Is your firewood wet or dry?
If you are outdoors in boreal forest biomes worldwide, it is of primary importance to protect yourself against wind and wetness. And, to light a fire for warmth. The necessary firewood should be dry in order to burn hotter and with less smoke. But if you are out in the woods, how do you know your firewood is sufficiently dry or not?
Moisture testing methods
Literature, see this link here , is proposing four different methods of determining if firewood is recommendable for lighting a fire.
- Soap test
- Sound test
- Look at the features of the wood piece
- Moisture meter
I do not want to comment on the soap test and moisture meter method, as both are obviously not suitable out in the forest. The sound test is also not recommendable, as the resulting amplitude and frequency of the sound depends on too many different parameter. Only careful examination of the features of a piece of wood and its growing surroundings will help to determine if it is suitability as firewood. And the ‘Dead, Dry and Standing’ guideline should be applied as a standard routine.
And there is one more test for firewood, which is virtually unknown in western circles. This test is used in the Russian Taiga, where lots of people move regularly into the forests for fishing, hunting, mushroom collection, berry picking or trapping. And before they light a fire, they check the firewood by holding the freshly cut edge of the wood to the lips. If it feels cold – its wet, if it feels warmer – its dry. Additionally, to this temperature sensing, they also smell the wood. Their olfactory memory and experience will help them to judge if the wood is dry or not.
Moisture measurements on wood samples
I checked now if this information from a Russian bushcrafter is correct or just a myth. I collected dry and green samples of spruce and wild cherry from the same trees and measured its moisture contents, tested the perceived temperature of the cut area on the lips and counted the annual rings of the wood samples. Moisture measurements were done with a two-pin moisture meter.
Results of moisture measurements on the wood samples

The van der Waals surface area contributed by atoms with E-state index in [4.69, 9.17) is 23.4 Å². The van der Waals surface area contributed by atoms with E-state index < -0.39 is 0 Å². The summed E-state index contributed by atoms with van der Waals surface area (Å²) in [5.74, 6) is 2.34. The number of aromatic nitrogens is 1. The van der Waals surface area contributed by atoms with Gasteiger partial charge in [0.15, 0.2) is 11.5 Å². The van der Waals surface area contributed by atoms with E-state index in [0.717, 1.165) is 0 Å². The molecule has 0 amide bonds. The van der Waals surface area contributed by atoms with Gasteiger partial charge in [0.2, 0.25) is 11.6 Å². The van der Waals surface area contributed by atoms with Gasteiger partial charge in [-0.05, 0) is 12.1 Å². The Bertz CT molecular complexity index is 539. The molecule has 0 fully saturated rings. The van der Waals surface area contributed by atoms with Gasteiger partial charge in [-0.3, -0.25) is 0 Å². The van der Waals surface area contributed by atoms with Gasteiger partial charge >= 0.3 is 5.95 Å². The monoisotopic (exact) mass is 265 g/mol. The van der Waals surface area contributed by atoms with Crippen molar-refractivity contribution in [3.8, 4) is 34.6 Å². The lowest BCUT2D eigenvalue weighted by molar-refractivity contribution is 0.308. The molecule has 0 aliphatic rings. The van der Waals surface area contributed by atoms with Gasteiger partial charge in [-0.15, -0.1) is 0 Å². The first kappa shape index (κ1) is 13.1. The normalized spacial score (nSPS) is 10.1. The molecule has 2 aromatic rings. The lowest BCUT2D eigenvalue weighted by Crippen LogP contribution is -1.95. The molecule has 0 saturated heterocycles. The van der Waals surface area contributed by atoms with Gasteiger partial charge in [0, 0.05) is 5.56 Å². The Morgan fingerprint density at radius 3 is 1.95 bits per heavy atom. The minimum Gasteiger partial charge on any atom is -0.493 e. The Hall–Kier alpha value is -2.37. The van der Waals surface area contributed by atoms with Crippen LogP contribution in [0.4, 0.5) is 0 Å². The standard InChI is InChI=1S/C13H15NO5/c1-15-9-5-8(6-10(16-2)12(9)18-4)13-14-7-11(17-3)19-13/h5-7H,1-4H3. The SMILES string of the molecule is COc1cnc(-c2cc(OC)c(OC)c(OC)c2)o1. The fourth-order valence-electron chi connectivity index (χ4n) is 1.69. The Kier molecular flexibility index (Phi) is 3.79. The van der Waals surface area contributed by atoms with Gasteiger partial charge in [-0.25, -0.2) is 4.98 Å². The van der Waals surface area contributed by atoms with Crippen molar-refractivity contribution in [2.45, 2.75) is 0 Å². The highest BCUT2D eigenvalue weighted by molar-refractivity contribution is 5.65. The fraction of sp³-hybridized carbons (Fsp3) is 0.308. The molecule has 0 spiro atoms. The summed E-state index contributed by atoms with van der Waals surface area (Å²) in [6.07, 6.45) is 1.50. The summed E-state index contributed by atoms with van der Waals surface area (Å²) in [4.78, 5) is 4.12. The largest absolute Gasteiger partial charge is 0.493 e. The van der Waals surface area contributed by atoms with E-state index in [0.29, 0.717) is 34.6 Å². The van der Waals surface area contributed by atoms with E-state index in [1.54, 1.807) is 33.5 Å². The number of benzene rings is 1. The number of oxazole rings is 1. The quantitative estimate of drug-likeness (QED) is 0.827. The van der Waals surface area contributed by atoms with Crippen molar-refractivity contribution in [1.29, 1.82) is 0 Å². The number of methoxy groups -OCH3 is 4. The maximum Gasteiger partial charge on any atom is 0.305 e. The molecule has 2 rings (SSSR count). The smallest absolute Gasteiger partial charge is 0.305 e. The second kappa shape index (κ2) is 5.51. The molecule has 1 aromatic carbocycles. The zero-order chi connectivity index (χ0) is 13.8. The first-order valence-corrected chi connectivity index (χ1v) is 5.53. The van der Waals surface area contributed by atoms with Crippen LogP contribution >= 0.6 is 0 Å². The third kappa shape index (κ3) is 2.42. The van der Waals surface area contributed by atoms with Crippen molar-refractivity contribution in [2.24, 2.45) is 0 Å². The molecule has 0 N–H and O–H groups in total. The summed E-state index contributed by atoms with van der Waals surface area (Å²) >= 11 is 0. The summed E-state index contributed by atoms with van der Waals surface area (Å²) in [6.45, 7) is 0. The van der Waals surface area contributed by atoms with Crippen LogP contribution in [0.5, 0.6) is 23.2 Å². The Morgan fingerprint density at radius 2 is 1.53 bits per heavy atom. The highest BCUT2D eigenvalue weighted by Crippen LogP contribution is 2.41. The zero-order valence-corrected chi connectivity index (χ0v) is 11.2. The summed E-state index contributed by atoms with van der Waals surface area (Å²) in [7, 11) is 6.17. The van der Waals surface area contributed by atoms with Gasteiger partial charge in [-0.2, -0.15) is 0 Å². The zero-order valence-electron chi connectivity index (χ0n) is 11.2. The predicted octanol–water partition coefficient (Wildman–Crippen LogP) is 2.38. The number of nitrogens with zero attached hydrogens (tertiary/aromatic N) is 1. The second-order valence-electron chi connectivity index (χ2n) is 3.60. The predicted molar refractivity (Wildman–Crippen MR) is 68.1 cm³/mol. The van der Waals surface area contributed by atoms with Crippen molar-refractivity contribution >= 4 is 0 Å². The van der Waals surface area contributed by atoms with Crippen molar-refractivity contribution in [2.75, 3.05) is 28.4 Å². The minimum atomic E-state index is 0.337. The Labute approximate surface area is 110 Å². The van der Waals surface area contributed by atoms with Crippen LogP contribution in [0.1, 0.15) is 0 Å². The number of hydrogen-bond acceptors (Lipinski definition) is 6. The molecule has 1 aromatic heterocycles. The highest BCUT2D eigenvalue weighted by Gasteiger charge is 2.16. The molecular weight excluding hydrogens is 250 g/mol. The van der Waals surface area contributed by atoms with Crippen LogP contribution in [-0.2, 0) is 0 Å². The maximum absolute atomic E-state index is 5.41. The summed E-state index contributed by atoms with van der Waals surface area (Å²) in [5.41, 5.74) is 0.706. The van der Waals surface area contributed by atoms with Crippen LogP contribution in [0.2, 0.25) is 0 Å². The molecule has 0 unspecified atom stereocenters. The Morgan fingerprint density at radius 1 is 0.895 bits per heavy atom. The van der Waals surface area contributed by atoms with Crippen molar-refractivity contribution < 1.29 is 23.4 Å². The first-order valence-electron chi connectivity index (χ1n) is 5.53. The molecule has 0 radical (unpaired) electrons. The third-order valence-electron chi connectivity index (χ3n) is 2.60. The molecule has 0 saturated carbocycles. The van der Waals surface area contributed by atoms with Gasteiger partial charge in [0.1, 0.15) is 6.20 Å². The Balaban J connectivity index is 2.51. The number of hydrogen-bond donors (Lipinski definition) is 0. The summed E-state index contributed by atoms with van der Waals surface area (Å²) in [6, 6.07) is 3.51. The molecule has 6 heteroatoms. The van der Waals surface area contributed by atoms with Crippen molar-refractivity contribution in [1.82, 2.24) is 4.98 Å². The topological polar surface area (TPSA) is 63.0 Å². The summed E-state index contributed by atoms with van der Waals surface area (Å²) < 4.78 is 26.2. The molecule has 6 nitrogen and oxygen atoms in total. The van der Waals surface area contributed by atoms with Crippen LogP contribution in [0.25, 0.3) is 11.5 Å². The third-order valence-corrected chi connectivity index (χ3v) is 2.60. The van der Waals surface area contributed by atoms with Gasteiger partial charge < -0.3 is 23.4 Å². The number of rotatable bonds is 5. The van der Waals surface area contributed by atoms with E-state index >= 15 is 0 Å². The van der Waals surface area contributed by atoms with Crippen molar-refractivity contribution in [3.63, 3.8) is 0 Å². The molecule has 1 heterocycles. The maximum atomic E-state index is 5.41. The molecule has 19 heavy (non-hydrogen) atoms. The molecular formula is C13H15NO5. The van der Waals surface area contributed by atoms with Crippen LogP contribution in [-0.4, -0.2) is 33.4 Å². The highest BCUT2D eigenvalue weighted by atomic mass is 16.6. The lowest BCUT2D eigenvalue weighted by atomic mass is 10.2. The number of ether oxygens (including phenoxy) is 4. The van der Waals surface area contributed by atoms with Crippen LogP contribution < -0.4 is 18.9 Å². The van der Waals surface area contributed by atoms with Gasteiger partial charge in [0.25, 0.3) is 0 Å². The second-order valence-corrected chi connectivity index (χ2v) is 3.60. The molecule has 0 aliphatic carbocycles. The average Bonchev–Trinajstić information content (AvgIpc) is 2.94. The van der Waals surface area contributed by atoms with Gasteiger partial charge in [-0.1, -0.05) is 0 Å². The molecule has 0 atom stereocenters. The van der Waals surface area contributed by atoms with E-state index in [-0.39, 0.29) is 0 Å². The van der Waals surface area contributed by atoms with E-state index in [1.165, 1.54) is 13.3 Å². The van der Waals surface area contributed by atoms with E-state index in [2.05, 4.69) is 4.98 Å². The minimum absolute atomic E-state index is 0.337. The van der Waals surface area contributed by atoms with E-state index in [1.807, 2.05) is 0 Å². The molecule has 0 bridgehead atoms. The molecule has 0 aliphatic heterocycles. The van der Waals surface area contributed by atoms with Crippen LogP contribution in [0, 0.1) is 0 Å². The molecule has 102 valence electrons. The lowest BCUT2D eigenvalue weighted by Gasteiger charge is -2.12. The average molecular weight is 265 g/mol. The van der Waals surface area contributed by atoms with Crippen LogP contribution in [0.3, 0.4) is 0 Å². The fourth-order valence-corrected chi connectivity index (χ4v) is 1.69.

- Every wood species should be considered separately.
- Got distinctive differences in moisture contents between green and dry wood samples.
- Dry samples feel tentatively warmer on the lips compared to green samples.
- A colder (higher moisture) ring could be felt at the dry samples on the outside surface.
- At high wood densities (many annual rings) the thermo-sensory impression is moving towards a colder feeling.
- Wild cherry
- Showed an overlap of moisture contents amongst green and dry samples.
- Colder temperature throughout the sample could only be felt on the lips at the green sample with high moisture content.
- All dry samples were colder at the core and not on the outside.
- On both wood species it was possible to sense with closed lips the temperature differences in various areas of the cut.
Therefore, it can be stated, that the Russian Taiga-method of sensing moisture content with closed lips on freshly cut wood works.
And I would restrict its suitability to coniferous trees under similar growing conditions only. Wood of deciduous trees can only be divided by this method into: ‘completely green’ and ‘somewhat dry’. And as ‘completely green’ wood is very obvious, this method is more suited for coniferous trees. The method of feeling the temperature on the lips is therefore a very practical method. It helps to determine if coniferous firewood is dry and should have its rightful place in all boreal forest biomes of the Northern hemisphere.
Lessons learned about judging if firewood is either wet or dry:
- There are four methods established in Western countries of measuring moisture content in wood
- Two of these methods are not suitable for survivalists, one is partly suitable, and one is connected to logical thinking
- There is one more method by holding the cut wood on the closed lips and feel the temperature
- This method is practical and suitable for coniferous tree woods under similar growing conditions